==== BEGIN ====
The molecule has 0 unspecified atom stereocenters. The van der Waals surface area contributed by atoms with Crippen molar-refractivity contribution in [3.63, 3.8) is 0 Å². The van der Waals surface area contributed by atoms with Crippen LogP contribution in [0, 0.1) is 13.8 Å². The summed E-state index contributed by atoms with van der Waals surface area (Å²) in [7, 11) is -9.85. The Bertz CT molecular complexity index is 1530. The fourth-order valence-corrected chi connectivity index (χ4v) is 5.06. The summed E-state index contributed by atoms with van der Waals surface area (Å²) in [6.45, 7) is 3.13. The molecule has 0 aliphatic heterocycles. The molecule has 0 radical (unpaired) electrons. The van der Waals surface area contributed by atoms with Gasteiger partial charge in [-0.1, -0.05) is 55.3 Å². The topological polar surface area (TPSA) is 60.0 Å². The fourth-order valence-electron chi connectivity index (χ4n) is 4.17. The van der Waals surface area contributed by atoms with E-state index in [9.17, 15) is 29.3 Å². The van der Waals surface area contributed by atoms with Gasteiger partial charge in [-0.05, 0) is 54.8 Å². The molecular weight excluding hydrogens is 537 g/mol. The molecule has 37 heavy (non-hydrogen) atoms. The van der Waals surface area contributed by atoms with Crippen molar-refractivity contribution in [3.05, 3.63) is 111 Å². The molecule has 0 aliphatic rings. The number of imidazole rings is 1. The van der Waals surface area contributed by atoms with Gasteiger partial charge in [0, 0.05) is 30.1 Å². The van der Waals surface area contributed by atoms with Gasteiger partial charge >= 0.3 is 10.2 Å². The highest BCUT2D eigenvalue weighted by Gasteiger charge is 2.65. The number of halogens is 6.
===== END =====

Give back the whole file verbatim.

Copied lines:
The molecule has 0 unspecified atom stereocenters. The van der Waals surface area contributed by atoms with Crippen molar-refractivity contribution in [3.63, 3.8) is 0 Å². The van der Waals surface area contributed by atoms with Crippen LogP contribution in [0, 0.1) is 13.8 Å². The summed E-state index contributed by atoms with van der Waals surface area (Å²) in [7, 11) is -9.85. The Bertz CT molecular complexity index is 1530. The fourth-order valence-corrected chi connectivity index (χ4v) is 5.06. The summed E-state index contributed by atoms with van der Waals surface area (Å²) in [6.45, 7) is 3.13. The molecule has 0 aliphatic heterocycles. The molecule has 0 radical (unpaired) electrons. The van der Waals surface area contributed by atoms with Gasteiger partial charge in [-0.1, -0.05) is 55.3 Å². The topological polar surface area (TPSA) is 60.0 Å². The fourth-order valence-electron chi connectivity index (χ4n) is 4.17. The van der Waals surface area contributed by atoms with E-state index in [9.17, 15) is 29.3 Å². The van der Waals surface area contributed by atoms with Gasteiger partial charge in [-0.05, 0) is 54.8 Å². The molecular weight excluding hydrogens is 537 g/mol. The molecule has 37 heavy (non-hydrogen) atoms. The van der Waals surface area contributed by atoms with Crippen molar-refractivity contribution in [3.05, 3.63) is 111 Å². The molecule has 0 aliphatic rings. The number of imidazole rings is 1. The van der Waals surface area contributed by atoms with Gasteiger partial charge in [0, 0.05) is 30.1 Å². The van der Waals surface area contributed by atoms with Gasteiger partial charge >= 0.3 is 10.2 Å². The highest BCUT2D eigenvalue weighted by Gasteiger charge is 2.65. The number of halogens is 6.